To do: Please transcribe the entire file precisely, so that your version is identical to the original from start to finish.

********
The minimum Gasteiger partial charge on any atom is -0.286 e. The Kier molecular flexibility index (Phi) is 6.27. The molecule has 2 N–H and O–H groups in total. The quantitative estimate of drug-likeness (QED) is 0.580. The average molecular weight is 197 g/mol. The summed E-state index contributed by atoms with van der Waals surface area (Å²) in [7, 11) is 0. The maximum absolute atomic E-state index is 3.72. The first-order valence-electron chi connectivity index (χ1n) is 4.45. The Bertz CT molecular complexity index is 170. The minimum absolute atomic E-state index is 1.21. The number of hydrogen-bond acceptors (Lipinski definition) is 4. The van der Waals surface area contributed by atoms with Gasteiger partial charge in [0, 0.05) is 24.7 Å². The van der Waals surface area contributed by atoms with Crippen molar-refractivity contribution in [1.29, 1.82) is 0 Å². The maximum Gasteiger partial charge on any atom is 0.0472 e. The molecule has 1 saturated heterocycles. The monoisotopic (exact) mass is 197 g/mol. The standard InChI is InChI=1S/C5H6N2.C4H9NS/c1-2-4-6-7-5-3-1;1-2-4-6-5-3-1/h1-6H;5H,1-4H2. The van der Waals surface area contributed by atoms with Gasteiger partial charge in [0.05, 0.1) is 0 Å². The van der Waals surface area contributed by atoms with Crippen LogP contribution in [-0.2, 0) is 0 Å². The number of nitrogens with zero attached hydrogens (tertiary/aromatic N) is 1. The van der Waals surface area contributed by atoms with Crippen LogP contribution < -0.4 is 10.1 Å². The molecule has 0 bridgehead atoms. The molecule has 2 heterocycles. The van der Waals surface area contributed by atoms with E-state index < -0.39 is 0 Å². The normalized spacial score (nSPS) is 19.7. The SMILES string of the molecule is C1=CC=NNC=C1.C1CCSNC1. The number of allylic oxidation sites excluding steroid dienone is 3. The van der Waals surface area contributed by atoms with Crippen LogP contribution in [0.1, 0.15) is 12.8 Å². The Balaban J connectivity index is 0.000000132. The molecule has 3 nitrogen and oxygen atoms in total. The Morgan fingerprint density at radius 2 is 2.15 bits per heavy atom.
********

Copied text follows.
The minimum Gasteiger partial charge on any atom is -0.286 e. The Kier molecular flexibility index (Phi) is 6.27. The molecule has 2 N–H and O–H groups in total. The quantitative estimate of drug-likeness (QED) is 0.580. The average molecular weight is 197 g/mol. The summed E-state index contributed by atoms with van der Waals surface area (Å²) in [7, 11) is 0. The maximum absolute atomic E-state index is 3.72. The first-order valence-electron chi connectivity index (χ1n) is 4.45. The Bertz CT molecular complexity index is 170. The minimum absolute atomic E-state index is 1.21. The number of hydrogen-bond acceptors (Lipinski definition) is 4. The van der Waals surface area contributed by atoms with Gasteiger partial charge in [0, 0.05) is 24.7 Å². The van der Waals surface area contributed by atoms with Crippen molar-refractivity contribution in [1.29, 1.82) is 0 Å². The maximum Gasteiger partial charge on any atom is 0.0472 e. The molecule has 1 saturated heterocycles. The monoisotopic (exact) mass is 197 g/mol. The standard InChI is InChI=1S/C5H6N2.C4H9NS/c1-2-4-6-7-5-3-1;1-2-4-6-5-3-1/h1-6H;5H,1-4H2. The van der Waals surface area contributed by atoms with Gasteiger partial charge in [0.05, 0.1) is 0 Å². The van der Waals surface area contributed by atoms with Crippen LogP contribution in [-0.2, 0) is 0 Å². The number of nitrogens with zero attached hydrogens (tertiary/aromatic N) is 1. The van der Waals surface area contributed by atoms with Crippen LogP contribution < -0.4 is 10.1 Å². The molecule has 0 bridgehead atoms. The molecule has 2 heterocycles. The van der Waals surface area contributed by atoms with E-state index < -0.39 is 0 Å². The normalized spacial score (nSPS) is 19.7. The SMILES string of the molecule is C1=CC=NNC=C1.C1CCSNC1. The number of allylic oxidation sites excluding steroid dienone is 3. The van der Waals surface area contributed by atoms with Crippen LogP contribution in [0.1, 0.15) is 12.8 Å². The Balaban J connectivity index is 0.000000132. The molecule has 3 nitrogen and oxygen atoms in total. The Morgan fingerprint density at radius 2 is 2.15 bits per heavy atom.